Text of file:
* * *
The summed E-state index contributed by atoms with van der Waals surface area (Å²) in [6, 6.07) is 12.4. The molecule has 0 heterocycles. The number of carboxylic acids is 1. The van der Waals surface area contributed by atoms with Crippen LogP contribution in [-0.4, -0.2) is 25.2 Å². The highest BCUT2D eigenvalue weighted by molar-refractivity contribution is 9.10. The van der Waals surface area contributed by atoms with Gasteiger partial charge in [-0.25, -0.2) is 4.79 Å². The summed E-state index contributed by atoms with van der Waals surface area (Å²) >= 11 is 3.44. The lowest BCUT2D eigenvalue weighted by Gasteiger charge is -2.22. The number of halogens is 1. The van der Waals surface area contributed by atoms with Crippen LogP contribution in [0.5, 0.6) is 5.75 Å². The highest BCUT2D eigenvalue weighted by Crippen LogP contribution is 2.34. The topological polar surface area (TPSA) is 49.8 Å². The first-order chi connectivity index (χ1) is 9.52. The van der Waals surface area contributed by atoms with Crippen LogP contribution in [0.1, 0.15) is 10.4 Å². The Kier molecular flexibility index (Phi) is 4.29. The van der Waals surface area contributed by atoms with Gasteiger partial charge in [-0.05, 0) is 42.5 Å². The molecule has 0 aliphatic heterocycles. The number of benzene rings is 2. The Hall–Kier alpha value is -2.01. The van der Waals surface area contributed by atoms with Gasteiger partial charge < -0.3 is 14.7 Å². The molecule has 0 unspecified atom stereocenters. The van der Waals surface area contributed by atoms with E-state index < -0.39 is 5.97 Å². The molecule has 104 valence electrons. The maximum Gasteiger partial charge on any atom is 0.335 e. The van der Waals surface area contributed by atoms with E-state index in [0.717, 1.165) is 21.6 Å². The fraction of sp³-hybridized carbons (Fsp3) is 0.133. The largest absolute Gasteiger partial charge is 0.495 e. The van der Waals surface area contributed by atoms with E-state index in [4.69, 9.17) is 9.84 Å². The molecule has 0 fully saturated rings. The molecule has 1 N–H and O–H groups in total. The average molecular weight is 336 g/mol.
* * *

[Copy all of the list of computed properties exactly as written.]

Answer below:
The summed E-state index contributed by atoms with van der Waals surface area (Å²) in [6, 6.07) is 12.4. The molecule has 0 heterocycles. The number of carboxylic acids is 1. The van der Waals surface area contributed by atoms with Crippen LogP contribution in [-0.4, -0.2) is 25.2 Å². The highest BCUT2D eigenvalue weighted by molar-refractivity contribution is 9.10. The van der Waals surface area contributed by atoms with Gasteiger partial charge in [-0.25, -0.2) is 4.79 Å². The summed E-state index contributed by atoms with van der Waals surface area (Å²) >= 11 is 3.44. The lowest BCUT2D eigenvalue weighted by Gasteiger charge is -2.22. The number of halogens is 1. The van der Waals surface area contributed by atoms with Crippen LogP contribution in [0.5, 0.6) is 5.75 Å². The highest BCUT2D eigenvalue weighted by Crippen LogP contribution is 2.34. The topological polar surface area (TPSA) is 49.8 Å². The first-order chi connectivity index (χ1) is 9.52. The van der Waals surface area contributed by atoms with Crippen LogP contribution in [0.1, 0.15) is 10.4 Å². The Kier molecular flexibility index (Phi) is 4.29. The van der Waals surface area contributed by atoms with Gasteiger partial charge in [-0.05, 0) is 42.5 Å². The molecule has 0 aliphatic heterocycles. The number of benzene rings is 2. The Hall–Kier alpha value is -2.01. The van der Waals surface area contributed by atoms with Gasteiger partial charge < -0.3 is 14.7 Å². The molecule has 0 unspecified atom stereocenters. The van der Waals surface area contributed by atoms with E-state index < -0.39 is 5.97 Å². The molecule has 104 valence electrons. The maximum Gasteiger partial charge on any atom is 0.335 e. The van der Waals surface area contributed by atoms with E-state index in [0.717, 1.165) is 21.6 Å². The fraction of sp³-hybridized carbons (Fsp3) is 0.133. The largest absolute Gasteiger partial charge is 0.495 e. The van der Waals surface area contributed by atoms with E-state index in [4.69, 9.17) is 9.84 Å². The molecule has 0 fully saturated rings. The molecule has 1 N–H and O–H groups in total. The average molecular weight is 336 g/mol.